It's no secret that, even during peacetime operations, it's not always smooth sailing for U.S. Navy warships, literally, which can encounter extreme weather of various types in the course of their deployments. Case in point, a recent photograph of the Arleigh Burke class destroyer USS Bainbridge, which almost doesn't look real, showing a lightning bolt striking the sea beyond the ship as it sails through a storm.
The picture was originally posted to Twitter by Bainbridge’s Executive Officer, Cmdr. Desmond Walker, who also goes by the handle @deedubya78. Walker captioned the post with the following: “Sometimes, the winds are not fair. Sometimes, the seas are not following. But we still push forward.”
It's unclear exactly where or when the picture was taken. Official photos of Bainbridge that were taken around the same time that Cmdr. Walker posted the thunderstorm picture on Twitter say that the ship was sailing in the Mediterranean Sea in the second week of July. The vessel had spent the earlier weeks of July performing training and interoperability with the French and Italian navies in the Adriatic and Ionian seas.
Bainbridge, also known by its hull number, DDG 96, is a part of the current strike group accompanying the supercarrier USS Harry S. Truman, which first arrived in European waters late last year. The Truman Carrier Strike Group was subsequently ordered to remain there, rather than continue to the Middle East as originally planned, as tensions between Ukraine and Russia flared. The strike group continued to operate after Russia launched its all-out invasion of Ukraine as part of broader ongoing U.S. military efforts to reassure members of NATO and deter potential Russian aggression against the alliance.
Bainbridge is now currently in the Atlantic Ocean, according to more recently released Navy pictures. This is further confirmed by the fact that ship spotters caught it, along with another Arleigh Burke class destroyer, the USS Cole, sailing west through the Strait of Gibraltar last week.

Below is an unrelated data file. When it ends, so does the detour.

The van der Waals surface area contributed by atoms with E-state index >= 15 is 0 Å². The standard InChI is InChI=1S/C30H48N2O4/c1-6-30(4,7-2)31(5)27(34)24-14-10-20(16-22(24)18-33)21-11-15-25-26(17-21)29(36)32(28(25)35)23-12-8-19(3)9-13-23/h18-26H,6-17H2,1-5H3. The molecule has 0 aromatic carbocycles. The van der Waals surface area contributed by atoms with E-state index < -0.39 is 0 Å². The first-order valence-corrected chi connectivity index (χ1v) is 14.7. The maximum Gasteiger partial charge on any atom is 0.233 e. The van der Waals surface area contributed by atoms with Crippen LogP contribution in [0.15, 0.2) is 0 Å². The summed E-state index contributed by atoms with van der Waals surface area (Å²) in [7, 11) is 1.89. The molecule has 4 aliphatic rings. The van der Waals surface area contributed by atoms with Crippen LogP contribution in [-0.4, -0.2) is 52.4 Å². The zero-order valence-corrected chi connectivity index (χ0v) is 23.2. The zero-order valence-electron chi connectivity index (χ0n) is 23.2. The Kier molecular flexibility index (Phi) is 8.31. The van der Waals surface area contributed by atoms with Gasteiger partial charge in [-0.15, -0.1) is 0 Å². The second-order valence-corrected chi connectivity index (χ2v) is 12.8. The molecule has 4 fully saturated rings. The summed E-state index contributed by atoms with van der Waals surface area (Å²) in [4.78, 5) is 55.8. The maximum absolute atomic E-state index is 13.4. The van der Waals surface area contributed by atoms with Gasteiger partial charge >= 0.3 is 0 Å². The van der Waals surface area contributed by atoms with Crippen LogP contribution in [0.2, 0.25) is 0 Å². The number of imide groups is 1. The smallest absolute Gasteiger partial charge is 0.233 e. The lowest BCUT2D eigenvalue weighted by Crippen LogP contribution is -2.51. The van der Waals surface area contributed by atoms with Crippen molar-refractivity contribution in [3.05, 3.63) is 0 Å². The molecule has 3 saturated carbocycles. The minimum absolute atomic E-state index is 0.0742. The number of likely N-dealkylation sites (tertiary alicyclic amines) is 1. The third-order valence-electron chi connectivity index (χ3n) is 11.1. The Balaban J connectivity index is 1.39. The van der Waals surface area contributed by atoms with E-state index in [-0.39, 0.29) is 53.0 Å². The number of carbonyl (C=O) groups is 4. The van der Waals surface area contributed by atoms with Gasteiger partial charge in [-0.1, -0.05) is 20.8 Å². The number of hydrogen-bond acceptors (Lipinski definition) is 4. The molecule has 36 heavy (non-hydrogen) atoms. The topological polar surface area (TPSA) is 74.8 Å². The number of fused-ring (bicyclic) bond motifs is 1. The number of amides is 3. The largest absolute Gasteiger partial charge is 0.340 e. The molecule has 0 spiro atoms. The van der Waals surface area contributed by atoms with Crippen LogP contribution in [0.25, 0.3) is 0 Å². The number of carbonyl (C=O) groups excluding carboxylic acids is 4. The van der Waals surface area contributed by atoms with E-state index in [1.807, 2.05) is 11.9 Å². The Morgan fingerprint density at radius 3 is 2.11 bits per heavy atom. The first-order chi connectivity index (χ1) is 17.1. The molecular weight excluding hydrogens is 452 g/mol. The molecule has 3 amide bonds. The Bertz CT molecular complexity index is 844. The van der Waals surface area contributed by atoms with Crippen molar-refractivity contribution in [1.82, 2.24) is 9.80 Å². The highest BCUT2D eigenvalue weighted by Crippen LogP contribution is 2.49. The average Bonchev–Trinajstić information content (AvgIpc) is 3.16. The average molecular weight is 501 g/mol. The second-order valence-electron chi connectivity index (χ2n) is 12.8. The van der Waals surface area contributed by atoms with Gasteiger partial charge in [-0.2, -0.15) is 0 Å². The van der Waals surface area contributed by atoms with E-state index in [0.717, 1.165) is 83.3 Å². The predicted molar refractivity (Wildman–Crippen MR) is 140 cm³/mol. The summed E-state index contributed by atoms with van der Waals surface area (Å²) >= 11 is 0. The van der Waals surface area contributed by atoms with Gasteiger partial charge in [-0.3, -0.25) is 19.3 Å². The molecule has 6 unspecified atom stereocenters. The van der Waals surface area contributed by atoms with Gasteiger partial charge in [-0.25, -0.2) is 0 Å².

Ships of predominantly metal construction, like Arleigh Burke class destroyers with their steel hulls and superstructures, essentially have a degree of built-in lightning protection.
"Lightning strikes are not a major problem for large ships constructed of metal because the energy produced by the lightning is usually conducted through the metal to the water," Mike Mazzola, then an associate professor of electrical and computer engineering at Mississippi State University, who was also the coordinator for a project to develop composite hangar structures for naval vessels, explained back in 1998. "Composites do not conduct the energy away from the ship and electronic equipment housed inside a composite structure can be severely damaged by a lightning strike."
That being said, there is still some degree of risk even to ships of mostly metal construction from direct lighting strikes, especially those that hit electronics and other specialized equipment. On warships, the systems in question, or portions thereof, are often fitted to tall masts which further increases the possibility of strikes. In general, lightning strikes have the potential to cause damage in various ways, including by triggering power surges and causing fires. For a modern naval vessel, even temporary disruption of key systems, like navigation and communications gear, could have negative impacts on their ability to perform their assigned missions. U.S. Navy ships and many of their electronics are built to tough standards, that help mitigate such risks.
Individuals onboard a ship, especially anyone who might be caught out on the deck near where the lighting impacts, might also risk injury or even death depending on the circumstances.
Whatever the case, hopefully, the seas will be fairer for Bainbridge and its crew for the remainder of their current cruise.
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